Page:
To Ladakh, on a Motorcycle – The Beginning

This is Part 1 in a series of posts that I hope to put together to document my experiences from my most ambitious road trip yet. For three months, I rode my motorcycle across the length of India. From Chennai, in the Southern most Indian state of Tamil Nadu, I rode to the mountains of Ladakh, way up in North India, and eventually then rode all the way back while also exploring everything in between. I don’t really know how many parts there are going to be to this series, but this is the first, and it is about how this trip came about being.

I’d like to say that this was a carefully thought out plan that was finally being put into action, but it wasn’t. It was simply something that fell into place in a very random way. I’ve wanted to ride to Ladakh for many years. Like many other people, I believed that the only way to go about this as a part of an organised motorcycle tour.  You go with people who have been to these places several times and are familiar with the terrain, they take care of the planning, figure out your itinerary, arrange your accommodation, bring along an SUV for your luggage (and you, if you should require it) and also carry the spares, tools and people that can get your bike up and running should anything go wrong. It sounds pretty sorted and perfect, but I will separately write a post about why I now know that organised tours are not my cup of tea.

I don’t know what changed, but sometime in April (2016), I decided that I was going to go check this pilgrimage of my motorcycling bucket list in my own way. It so happened that a few weeks later a random conversation over Instagram with a fellow moto-touring enthusiast from Puduchery, led me to discover company for my ride.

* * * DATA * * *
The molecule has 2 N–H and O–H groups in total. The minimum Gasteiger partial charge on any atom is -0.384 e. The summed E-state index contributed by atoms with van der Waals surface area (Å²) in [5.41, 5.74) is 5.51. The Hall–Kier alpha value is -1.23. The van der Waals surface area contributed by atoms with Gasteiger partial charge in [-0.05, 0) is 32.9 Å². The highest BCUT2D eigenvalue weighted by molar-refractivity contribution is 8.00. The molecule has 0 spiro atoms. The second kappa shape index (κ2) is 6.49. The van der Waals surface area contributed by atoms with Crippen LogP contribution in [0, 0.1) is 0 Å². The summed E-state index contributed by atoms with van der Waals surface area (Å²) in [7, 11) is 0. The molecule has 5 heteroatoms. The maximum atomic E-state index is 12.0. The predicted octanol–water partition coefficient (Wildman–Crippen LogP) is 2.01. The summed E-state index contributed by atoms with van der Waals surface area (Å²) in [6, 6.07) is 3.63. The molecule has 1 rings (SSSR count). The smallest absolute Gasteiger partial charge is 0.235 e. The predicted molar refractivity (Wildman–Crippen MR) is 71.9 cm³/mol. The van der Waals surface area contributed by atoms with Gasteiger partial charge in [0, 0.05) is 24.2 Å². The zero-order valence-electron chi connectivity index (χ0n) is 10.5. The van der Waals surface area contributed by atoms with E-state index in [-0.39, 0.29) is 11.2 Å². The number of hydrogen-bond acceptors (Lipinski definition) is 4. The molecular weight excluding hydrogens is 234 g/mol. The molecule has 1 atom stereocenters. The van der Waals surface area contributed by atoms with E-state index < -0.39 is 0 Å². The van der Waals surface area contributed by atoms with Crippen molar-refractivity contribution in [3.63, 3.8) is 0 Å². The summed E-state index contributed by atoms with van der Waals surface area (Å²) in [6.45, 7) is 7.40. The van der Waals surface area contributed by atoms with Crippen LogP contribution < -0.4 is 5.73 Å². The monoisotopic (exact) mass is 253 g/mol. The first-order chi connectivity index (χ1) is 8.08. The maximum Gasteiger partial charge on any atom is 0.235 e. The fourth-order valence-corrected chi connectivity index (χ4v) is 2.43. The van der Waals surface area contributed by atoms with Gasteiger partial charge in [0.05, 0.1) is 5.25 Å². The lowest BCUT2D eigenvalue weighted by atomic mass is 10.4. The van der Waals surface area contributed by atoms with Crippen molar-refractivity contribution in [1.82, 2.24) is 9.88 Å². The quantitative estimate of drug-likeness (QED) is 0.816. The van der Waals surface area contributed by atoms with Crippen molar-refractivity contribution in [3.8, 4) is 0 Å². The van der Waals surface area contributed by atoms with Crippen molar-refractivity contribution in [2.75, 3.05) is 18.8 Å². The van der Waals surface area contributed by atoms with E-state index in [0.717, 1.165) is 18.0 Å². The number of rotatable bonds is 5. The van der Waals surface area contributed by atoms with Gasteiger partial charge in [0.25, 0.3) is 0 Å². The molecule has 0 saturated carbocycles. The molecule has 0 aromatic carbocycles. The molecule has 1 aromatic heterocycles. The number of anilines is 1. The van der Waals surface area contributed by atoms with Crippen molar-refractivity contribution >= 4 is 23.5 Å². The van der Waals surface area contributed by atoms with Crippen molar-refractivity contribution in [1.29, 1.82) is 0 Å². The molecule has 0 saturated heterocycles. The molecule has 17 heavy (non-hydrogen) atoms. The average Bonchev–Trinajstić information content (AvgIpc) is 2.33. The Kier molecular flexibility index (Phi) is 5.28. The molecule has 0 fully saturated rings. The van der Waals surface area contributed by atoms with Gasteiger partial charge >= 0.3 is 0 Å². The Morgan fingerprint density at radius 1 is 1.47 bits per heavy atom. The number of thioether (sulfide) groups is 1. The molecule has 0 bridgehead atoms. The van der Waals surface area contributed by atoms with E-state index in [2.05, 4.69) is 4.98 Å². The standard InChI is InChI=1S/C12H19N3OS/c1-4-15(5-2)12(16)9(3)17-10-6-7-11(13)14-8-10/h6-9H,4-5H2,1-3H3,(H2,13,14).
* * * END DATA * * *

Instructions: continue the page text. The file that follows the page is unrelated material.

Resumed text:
Attempting a solo ride within Ladakh isn’t a smart idea. The terrain isn’t the easiest to tackle and there is a high likelihood of punctures and mechanical issues, so it is always useful to have at least one other person riding along with you. When Karthik and I got talking, we realised that both of us wanted to do a very similar ride in terms of the places we wanted to go, the things we wanted to do and even the budget that we had in mind. Without having to give it much thought, we decided to figure out a way to do this ride together (if not entirely, then at least in part). The plan was fairly simple, I would ride solo from Chennai to Navi Mumbai (as his motorcycle was in Navi Mumbai at that time), from there we would set off together to go find the mountains up North, and thereafter do whatever we each wanted to do. He needed to start a new job in the middle of June, so early May was the only time that would work for him. Even though this meant that we would need to do a fair amount of riding in the blazing summer heat, both of us were enthusiastic enough (and possibly foolish enough?) to take on this challenge.

And just like that, I had less than 15 days to get my motorcycle and myself ready for a trip that I had no idea how to prepare for. I spent some time thinking about it and drawing up a ‘logical’ plan of action. I broke the preparation process into different parts, but due to the paucity of time, went about tackling them simultaneously.

Prepping the bike involved a thorough check up and service, as well as replacing any parts that seemed to be on their last leg (rubber hoses, in particular). It was a good thing I got started on this process a bit early because I ended up needing to go back to the service station on three different occasions before everything was seemingly ship-shape. I also spent some time with the mechanics discussing and drawing up a list of the spares and tools that I should carry with me and also learning the basics of how to keep my bike going (i.e. replacing cables, removing and refitting the tyres, changing fuses, some basics about the electrical systems, chain maintenance, cleaning and changing the spark plug, etc.)